DOHA, Qatar: Hamas’ response to the latest plan for a cease-fire in Gaza and the release of hostages was “generally positive,” key mediator Qatar said Tuesday, as the militant group reiterated its demand for an end to the war, something Israel has thus far ruled out.
Qatari Prime Minister Sheikh Mohammed bin Abdurrahman Al Thani announced the response during a news conference with US Secretary of State Antony Blinken, who said he would brief Israeli leaders on it Wednesday when he meets with them.
Blinken, who met with Saudi Arabian Crown Prince Mohammed bin Salman the day before, said the Saudis still have a “strong interest” in normalizing relations with Israel but require an end to the war and a “clear, credible, time-bound path to the establishment of a Palestinian state.”
Qatar, which has long mediated with Hamas, has been working with the US and Egypt to broker a cease-fire that would involve a halt in fighting for several weeks and the release of the over 100 hostages still held by Hamas after its Oct. 7 cross-border raid that ignited the war.
Hamas said in a statement that it responded in a “positive spirit” to the latest proposal. But the militant group said it still seeks “a comprehensive and complete” cease-fire to end “the aggression against our people.” Hamas is also expected to demand the release of a large number of Palestinian prisoners, including high-profile militants, in exchange for the hostages.
Israeli Prime Minister Benjamin Netanyahu has ruled out both demands, saying Israel is committed to continuing its offensive until “total victory” over Hamas and to returning all the hostages. He has also dismissed US calls for the creation of a Palestinian state.
When asked by reporters, President Joe Biden said Hamas’ response “seems to be a little over the top” but that negotiations would go on.
Blinken acknowledged “there’s still a lot of work to be done.” But he said he still believed an agreement on the hostages was possible and that a pathway to more lasting peace and security in the region was “coming ever more sharply into focus.”
“We know the immense benefits that would come for everyone concerned with Israel’s further integration into the region, starting with the benefits for Israel,” Blinken said. “That’s something that Israelis will have to decide for themselves.”
“All of this requires difficult, hard decisions, made all the more challenging given the focus on the conflict in Gaza,” Blinken said.
WAR GRINDS ON IN GAZA
The Palestinian death toll from nearly four months of war has reached 27,585, according to the Health Ministry in the Hamas-run territory. The ministry does not distinguish between civilians and combatants in its count but says most of the dead have been women and children.
The war has leveled vast swaths of the tiny enclave and pushed a quarter of residents to starvation.
Hamas and other militants killed some 1,200 people, mostly civilians, in the Oct. 7 attack and abducted around 250. More than 100 captives, mostly women and children, were released during a weeklong cease-fire in November in exchange for the release of 240 Palestinians imprisoned by Israel.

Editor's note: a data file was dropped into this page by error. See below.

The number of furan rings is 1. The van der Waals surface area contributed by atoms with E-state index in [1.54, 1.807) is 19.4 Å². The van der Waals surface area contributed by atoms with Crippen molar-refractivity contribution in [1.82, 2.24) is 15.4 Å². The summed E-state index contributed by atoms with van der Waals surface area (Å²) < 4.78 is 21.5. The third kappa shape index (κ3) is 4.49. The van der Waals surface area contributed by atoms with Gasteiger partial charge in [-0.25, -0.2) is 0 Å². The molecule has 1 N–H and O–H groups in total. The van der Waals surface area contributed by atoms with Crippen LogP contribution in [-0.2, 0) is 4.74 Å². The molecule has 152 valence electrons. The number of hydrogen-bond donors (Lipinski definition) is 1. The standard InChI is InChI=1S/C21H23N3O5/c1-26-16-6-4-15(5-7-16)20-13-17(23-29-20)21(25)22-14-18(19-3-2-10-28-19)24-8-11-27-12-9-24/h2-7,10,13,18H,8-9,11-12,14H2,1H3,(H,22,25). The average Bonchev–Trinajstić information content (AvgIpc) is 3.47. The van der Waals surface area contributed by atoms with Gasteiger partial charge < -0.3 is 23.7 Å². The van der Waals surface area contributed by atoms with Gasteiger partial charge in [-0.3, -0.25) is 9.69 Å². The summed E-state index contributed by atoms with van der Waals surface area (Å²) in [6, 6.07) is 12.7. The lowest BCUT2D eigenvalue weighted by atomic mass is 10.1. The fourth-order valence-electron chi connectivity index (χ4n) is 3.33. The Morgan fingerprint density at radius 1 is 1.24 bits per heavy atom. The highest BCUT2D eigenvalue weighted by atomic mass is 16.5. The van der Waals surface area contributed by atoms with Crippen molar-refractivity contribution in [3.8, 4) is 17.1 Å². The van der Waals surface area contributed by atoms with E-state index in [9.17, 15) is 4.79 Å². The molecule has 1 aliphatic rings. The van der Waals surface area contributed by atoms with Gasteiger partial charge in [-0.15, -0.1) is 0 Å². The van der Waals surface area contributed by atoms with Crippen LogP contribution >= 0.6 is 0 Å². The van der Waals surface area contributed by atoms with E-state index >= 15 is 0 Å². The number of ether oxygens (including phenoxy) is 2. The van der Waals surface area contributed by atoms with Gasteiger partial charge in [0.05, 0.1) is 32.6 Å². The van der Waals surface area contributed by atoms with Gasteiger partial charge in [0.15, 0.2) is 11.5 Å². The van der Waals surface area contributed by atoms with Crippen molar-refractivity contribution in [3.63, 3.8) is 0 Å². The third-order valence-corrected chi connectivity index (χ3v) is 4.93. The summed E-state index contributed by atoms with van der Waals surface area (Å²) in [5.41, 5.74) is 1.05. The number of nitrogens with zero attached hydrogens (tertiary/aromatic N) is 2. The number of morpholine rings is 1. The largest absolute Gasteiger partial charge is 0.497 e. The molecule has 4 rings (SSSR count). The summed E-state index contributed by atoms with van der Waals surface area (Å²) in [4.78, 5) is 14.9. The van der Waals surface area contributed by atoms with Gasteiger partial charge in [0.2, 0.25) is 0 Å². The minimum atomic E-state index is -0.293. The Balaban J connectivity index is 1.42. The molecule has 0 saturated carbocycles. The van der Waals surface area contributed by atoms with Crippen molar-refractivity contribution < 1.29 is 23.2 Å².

The Israeli military said Tuesday it was battling militants in areas across the Gaza Strip, including the southern city of Khan Younis. It said troops killed dozens of militants over the past day, without providing evidence.
An Israeli airstrike in the city hit an apartment building, killing two parents and four of their five children, according to the children’s grandfather.
Mahmoud al-Khatib said his 41-year-old son, Tariq, was sleeping along with his family when an Israeli warplane bombed their apartment in the middle of the night. The Israeli military rarely comments on individual strikes but blames Hamas for civilians deaths because it fights in residential areas.
HUMANITARIAN CRISIS PERSISTS
U.N. humanitarian monitors said Tuesday that Israel’s evacuation orders in the Gaza Strip now cover two-thirds of the territory, or 246 square kilometers (95 square miles). The affected area was home to 1.78 million Palestinians, or 77% of Gaza’s population, before the war.
The U.N. Office for the Coordination of Humanitarian Affairs, or OCHA, said in its daily report that the newly displaced have only about 1.5 to 2 liters (50 to 67 ounces) of water per day to drink, cook and wash. It also reported a significant increase in chronic diarrhea among children.
Parents of babies face a particularly difficult challenge because of the high cost or lack of diapers, baby formula and milk.
Zainab Al-Zein, who is sheltering in the central town of Deir al-Balah, said she had to feed her 2.5-month-old daughter solid food, such as biscuits and ground rice, well ahead of the typical 6-month mark because milk and formula were not available.
“This is known, of course, as unhealthy eating, and we know that it causes her intestinal distress, bloating and colic,” al-Zein said. “As you can see, 24 hours like this, she cries and cries continuously.”